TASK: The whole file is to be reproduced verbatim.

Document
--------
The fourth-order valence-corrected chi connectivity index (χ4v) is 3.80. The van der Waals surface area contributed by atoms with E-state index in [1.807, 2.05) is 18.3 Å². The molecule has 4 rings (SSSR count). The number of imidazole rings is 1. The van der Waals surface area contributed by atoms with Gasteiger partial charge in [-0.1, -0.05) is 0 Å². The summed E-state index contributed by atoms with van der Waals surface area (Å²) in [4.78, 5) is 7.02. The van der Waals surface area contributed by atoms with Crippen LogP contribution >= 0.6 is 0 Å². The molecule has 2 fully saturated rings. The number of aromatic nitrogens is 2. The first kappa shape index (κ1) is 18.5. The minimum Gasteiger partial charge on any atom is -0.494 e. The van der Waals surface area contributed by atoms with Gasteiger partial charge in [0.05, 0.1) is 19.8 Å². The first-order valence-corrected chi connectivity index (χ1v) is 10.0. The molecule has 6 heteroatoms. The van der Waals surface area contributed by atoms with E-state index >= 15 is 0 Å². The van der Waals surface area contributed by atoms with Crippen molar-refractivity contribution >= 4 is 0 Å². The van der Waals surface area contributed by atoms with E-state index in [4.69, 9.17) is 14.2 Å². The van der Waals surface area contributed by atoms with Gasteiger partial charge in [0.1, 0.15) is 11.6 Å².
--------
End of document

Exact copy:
The fourth-order valence-corrected chi connectivity index (χ4v) is 3.80. The van der Waals surface area contributed by atoms with E-state index in [1.807, 2.05) is 18.3 Å². The molecule has 4 rings (SSSR count). The number of imidazole rings is 1. The van der Waals surface area contributed by atoms with Gasteiger partial charge in [-0.1, -0.05) is 0 Å². The summed E-state index contributed by atoms with van der Waals surface area (Å²) in [4.78, 5) is 7.02. The van der Waals surface area contributed by atoms with Crippen LogP contribution >= 0.6 is 0 Å². The molecule has 2 fully saturated rings. The number of aromatic nitrogens is 2. The first kappa shape index (κ1) is 18.5. The minimum Gasteiger partial charge on any atom is -0.494 e. The van der Waals surface area contributed by atoms with Gasteiger partial charge in [0.05, 0.1) is 19.8 Å². The first-order valence-corrected chi connectivity index (χ1v) is 10.0. The molecule has 6 heteroatoms. The van der Waals surface area contributed by atoms with E-state index >= 15 is 0 Å². The van der Waals surface area contributed by atoms with Crippen molar-refractivity contribution >= 4 is 0 Å². The van der Waals surface area contributed by atoms with E-state index in [4.69, 9.17) is 14.2 Å². The van der Waals surface area contributed by atoms with Gasteiger partial charge in [0.1, 0.15) is 11.6 Å².